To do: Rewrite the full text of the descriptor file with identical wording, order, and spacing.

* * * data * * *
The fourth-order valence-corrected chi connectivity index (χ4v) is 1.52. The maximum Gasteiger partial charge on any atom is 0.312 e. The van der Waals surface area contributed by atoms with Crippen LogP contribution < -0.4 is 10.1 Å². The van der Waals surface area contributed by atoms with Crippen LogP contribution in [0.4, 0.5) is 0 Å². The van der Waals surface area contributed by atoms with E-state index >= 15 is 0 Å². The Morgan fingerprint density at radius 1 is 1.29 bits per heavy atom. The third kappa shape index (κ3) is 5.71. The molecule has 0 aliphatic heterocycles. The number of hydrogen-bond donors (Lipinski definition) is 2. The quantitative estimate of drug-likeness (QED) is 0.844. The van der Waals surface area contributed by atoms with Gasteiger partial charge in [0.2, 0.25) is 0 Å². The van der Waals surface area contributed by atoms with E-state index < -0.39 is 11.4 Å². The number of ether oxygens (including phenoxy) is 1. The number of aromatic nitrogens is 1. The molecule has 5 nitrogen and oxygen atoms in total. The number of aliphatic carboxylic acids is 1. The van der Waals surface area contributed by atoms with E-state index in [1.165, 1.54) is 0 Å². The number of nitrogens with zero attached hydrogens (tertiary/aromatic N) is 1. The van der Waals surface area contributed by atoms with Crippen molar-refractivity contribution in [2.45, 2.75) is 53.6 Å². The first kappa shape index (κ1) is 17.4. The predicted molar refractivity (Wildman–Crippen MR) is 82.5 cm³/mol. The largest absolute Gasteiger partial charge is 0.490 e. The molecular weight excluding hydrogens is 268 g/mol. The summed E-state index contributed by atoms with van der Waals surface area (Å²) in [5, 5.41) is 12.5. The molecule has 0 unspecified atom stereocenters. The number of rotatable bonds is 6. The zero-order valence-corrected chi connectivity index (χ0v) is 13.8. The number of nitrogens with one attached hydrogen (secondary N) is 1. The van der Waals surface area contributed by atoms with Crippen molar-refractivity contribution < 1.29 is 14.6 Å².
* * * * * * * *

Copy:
The fourth-order valence-corrected chi connectivity index (χ4v) is 1.52. The maximum Gasteiger partial charge on any atom is 0.312 e. The van der Waals surface area contributed by atoms with Crippen LogP contribution < -0.4 is 10.1 Å². The van der Waals surface area contributed by atoms with Crippen LogP contribution in [0.4, 0.5) is 0 Å². The van der Waals surface area contributed by atoms with E-state index >= 15 is 0 Å². The Morgan fingerprint density at radius 1 is 1.29 bits per heavy atom. The third kappa shape index (κ3) is 5.71. The molecule has 0 aliphatic heterocycles. The number of hydrogen-bond donors (Lipinski definition) is 2. The quantitative estimate of drug-likeness (QED) is 0.844. The van der Waals surface area contributed by atoms with Gasteiger partial charge in [0.2, 0.25) is 0 Å². The van der Waals surface area contributed by atoms with E-state index < -0.39 is 11.4 Å². The number of ether oxygens (including phenoxy) is 1. The number of aromatic nitrogens is 1. The molecule has 5 nitrogen and oxygen atoms in total. The number of aliphatic carboxylic acids is 1. The van der Waals surface area contributed by atoms with E-state index in [1.165, 1.54) is 0 Å². The number of nitrogens with zero attached hydrogens (tertiary/aromatic N) is 1. The van der Waals surface area contributed by atoms with Crippen molar-refractivity contribution in [2.45, 2.75) is 53.6 Å². The first kappa shape index (κ1) is 17.4. The predicted molar refractivity (Wildman–Crippen MR) is 82.5 cm³/mol. The largest absolute Gasteiger partial charge is 0.490 e. The molecular weight excluding hydrogens is 268 g/mol. The summed E-state index contributed by atoms with van der Waals surface area (Å²) in [5, 5.41) is 12.5. The molecule has 0 unspecified atom stereocenters. The number of rotatable bonds is 6. The zero-order valence-corrected chi connectivity index (χ0v) is 13.8. The number of nitrogens with one attached hydrogen (secondary N) is 1. The van der Waals surface area contributed by atoms with Crippen molar-refractivity contribution < 1.29 is 14.6 Å².